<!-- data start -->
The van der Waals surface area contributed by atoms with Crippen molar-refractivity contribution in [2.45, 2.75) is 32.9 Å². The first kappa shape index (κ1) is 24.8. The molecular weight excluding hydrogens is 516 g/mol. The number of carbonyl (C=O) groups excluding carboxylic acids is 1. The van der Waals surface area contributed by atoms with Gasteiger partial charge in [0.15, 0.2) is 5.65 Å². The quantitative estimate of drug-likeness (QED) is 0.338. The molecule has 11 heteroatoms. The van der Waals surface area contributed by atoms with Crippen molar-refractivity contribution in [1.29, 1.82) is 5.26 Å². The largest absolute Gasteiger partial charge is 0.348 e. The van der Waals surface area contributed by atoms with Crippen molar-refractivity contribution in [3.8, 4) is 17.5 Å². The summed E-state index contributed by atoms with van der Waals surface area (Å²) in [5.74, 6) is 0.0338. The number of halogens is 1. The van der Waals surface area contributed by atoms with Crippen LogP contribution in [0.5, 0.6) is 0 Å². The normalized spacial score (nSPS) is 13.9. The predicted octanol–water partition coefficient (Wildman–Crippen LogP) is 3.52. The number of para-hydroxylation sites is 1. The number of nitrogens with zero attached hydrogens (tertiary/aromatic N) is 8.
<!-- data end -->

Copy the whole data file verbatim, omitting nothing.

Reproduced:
The van der Waals surface area contributed by atoms with Crippen molar-refractivity contribution in [2.45, 2.75) is 32.9 Å². The first kappa shape index (κ1) is 24.8. The molecular weight excluding hydrogens is 516 g/mol. The number of carbonyl (C=O) groups excluding carboxylic acids is 1. The van der Waals surface area contributed by atoms with Gasteiger partial charge in [0.15, 0.2) is 5.65 Å². The quantitative estimate of drug-likeness (QED) is 0.338. The molecule has 11 heteroatoms. The van der Waals surface area contributed by atoms with Crippen molar-refractivity contribution in [1.29, 1.82) is 5.26 Å². The largest absolute Gasteiger partial charge is 0.348 e. The van der Waals surface area contributed by atoms with Crippen molar-refractivity contribution in [3.8, 4) is 17.5 Å². The summed E-state index contributed by atoms with van der Waals surface area (Å²) in [5.74, 6) is 0.0338. The number of halogens is 1. The van der Waals surface area contributed by atoms with Crippen LogP contribution in [0.5, 0.6) is 0 Å². The normalized spacial score (nSPS) is 13.9. The predicted octanol–water partition coefficient (Wildman–Crippen LogP) is 3.52. The number of para-hydroxylation sites is 1. The number of nitrogens with zero attached hydrogens (tertiary/aromatic N) is 8.